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#1 pEcOFiCe

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Posted 30 September 2010 - 03:51 AM

Where would a good place to start if my prior knowledge of computers is taken from a generic CS110 class, and having taken apart a couple of computers only to stare dumbly into it and suddenly have a craving for warm milk? On one of those two occasions I actually whipped out a cue tip, dipped it in saline solution and wiped the shiny metal casing with it after some water damage, to conclude that it needed a new key board and was satisfied with a usb plug in wireless that I had laying around. I have created a window on msdos about 5 years ago, but that was it, and I only remember the slitest details of the process.... oh good times....

#2 phr34kc0der

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Posted 09 October 2010 - 09:33 AM

If you're looking to get started in programming i've found the best approach is to find a good book and work though it. Take a bit of time to decide a language to start with and go from there. Remember, the language itself is not so important but choosing the correct one FOR YOU will help you write applications which you find interesting which ultimately will help keep you motivated when you start. As a rough guide:

PHP is the bees knees for web programming.
Python or Ruby is good for learning concepts and will let you do a lot quite quickly.
C or C++ are good for CS concepts or when speed is essential - maybe not so great as a first language.
C# is fairly easy (especially with help from Visual Studios) and lets you build complex graphical applications quickly, however its a Microsoft language so cross platform programming may be difficult.
Java is similar to C# but more cross platform and maybe slightly less easy, especially building graphical applications.

My vote would be to start with C#, although remember that C# (and .NET) take care of a lot of "under the hood" stuff that you'll want to learn about one day if you want to be more that a code monkey. If you need cross platform then go with Java.

The most important thing (IMHO) is to get a good book and KEEP GOING, even when it gets difficult. Dont get distracted by looking up online tutorials (too many suck) or changing books when things dont make sense. Once you've got the basics then start reading programming blogs, forums etc and coding :)

Also, i've met quite a few developers who have never taken apart a computer so you'll be one step ahead of them ;)

#3 rainwater_stillicide

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Posted 09 October 2010 - 11:43 AM

A word of caution about using C# as a first language:

I learned programming primarily using Java but for the last week I've been learning C# (my employer asked me to). One difference between C# and Java that I've noticed is that C# has many more language features than Java.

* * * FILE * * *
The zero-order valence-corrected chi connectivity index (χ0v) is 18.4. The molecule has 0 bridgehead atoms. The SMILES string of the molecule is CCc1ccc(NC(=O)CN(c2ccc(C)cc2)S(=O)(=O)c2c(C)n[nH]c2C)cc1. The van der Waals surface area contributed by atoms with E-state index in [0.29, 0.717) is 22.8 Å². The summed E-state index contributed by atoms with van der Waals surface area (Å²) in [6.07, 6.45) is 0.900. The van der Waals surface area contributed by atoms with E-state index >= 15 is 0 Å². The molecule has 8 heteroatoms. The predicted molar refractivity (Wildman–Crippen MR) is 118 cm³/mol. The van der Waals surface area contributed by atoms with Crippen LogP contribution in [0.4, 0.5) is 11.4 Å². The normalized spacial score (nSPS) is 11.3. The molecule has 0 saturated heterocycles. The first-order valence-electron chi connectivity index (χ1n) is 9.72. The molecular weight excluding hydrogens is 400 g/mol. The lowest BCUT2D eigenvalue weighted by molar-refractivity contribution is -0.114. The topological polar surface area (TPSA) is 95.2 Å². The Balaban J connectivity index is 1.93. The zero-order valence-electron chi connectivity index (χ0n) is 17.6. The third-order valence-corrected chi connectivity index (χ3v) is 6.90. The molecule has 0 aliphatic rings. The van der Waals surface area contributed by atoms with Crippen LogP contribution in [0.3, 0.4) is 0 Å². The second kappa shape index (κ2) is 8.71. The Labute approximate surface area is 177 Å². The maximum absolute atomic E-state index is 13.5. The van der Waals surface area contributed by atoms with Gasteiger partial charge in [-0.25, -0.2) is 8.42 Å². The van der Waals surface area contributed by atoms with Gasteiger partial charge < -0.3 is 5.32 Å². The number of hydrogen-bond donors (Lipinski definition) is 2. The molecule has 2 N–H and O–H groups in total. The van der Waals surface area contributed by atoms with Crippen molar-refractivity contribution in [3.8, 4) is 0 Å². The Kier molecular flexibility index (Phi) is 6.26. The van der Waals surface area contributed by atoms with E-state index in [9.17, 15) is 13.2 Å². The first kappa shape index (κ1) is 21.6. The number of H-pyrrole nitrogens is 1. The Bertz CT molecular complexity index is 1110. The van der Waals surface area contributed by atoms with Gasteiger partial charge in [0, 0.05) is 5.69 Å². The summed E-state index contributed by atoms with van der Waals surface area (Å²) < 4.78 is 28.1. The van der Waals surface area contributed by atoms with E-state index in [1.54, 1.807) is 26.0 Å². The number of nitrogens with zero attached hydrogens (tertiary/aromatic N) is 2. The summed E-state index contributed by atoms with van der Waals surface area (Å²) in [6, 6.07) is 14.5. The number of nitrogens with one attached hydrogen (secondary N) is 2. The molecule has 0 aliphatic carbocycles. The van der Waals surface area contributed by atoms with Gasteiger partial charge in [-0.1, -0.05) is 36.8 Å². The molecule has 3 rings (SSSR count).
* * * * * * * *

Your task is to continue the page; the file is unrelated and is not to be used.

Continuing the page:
This may sound like a good thing, but if it's the first language you learn it might lead to trouble in the long run: Almost every chapter in the C# book I'm using introduces some C# language feature before saying "but it's usually bad practice to use this, this feature is primarily included in the language for use with LINQ/<some legacy thing>/<some special case>"

Basically C# has a bunch of language features that allow you to develop bad software engineering habits. This isn't a problem if you already know good design practice but if you decide to learn C# as your first language you might find it harder to get to grips with good design practice later and need to unlearn some bad habits.

With that said, C# is still a pretty good choice. Java would also be good.

#4 5imp7y

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Posted 12 October 2010 - 02:17 AM

Spoil yourself with c ++ and java. Two common languages. If you want to learn any language try html/ css. Those two go hand and hand. My first language was q-basic, a dead one at that. It was a pre-req.... Fun tho.

#5 DosPod

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Posted 28 November 2010 - 01:39 AM

Yea finding a good book , and reading it is good , as well as trying to code the concepts you learn as soon as you read about them. With a book , a good text editor with syntax highlighting, a good compiler, and a irc channel for the language you're trying to learn and you should be set.

ps: I just started learning c++ this semester as my first language , so I know from experience...

#6 Zee5han

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Posted 04 January 2011 - 03:31 PM

I recommend Python...

It's really easy to learn... The syntax is pretty clean and it is also cross-platform...

You can also use Python for professional development... It may seem like a languages for novices... But it is also contains some really powerful features and libraries...

It is also very well documented and there are also many great tutorials... You can start off by visiting python.org

A for C/C++... These languages are strongly-typed languages... meaning that everything has to be defined properly and for a newbie it can be a bit less motivating...

<--------------->

Cheers,
Zee5han

#7 tekio

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Posted 04 January 2011 - 06:40 PM

PERL, ftw! I love PERL because it is easy to do almost anything with the use of CPAN. I'm not really a very good programmer though. I guess it all depends on what you want to develop.




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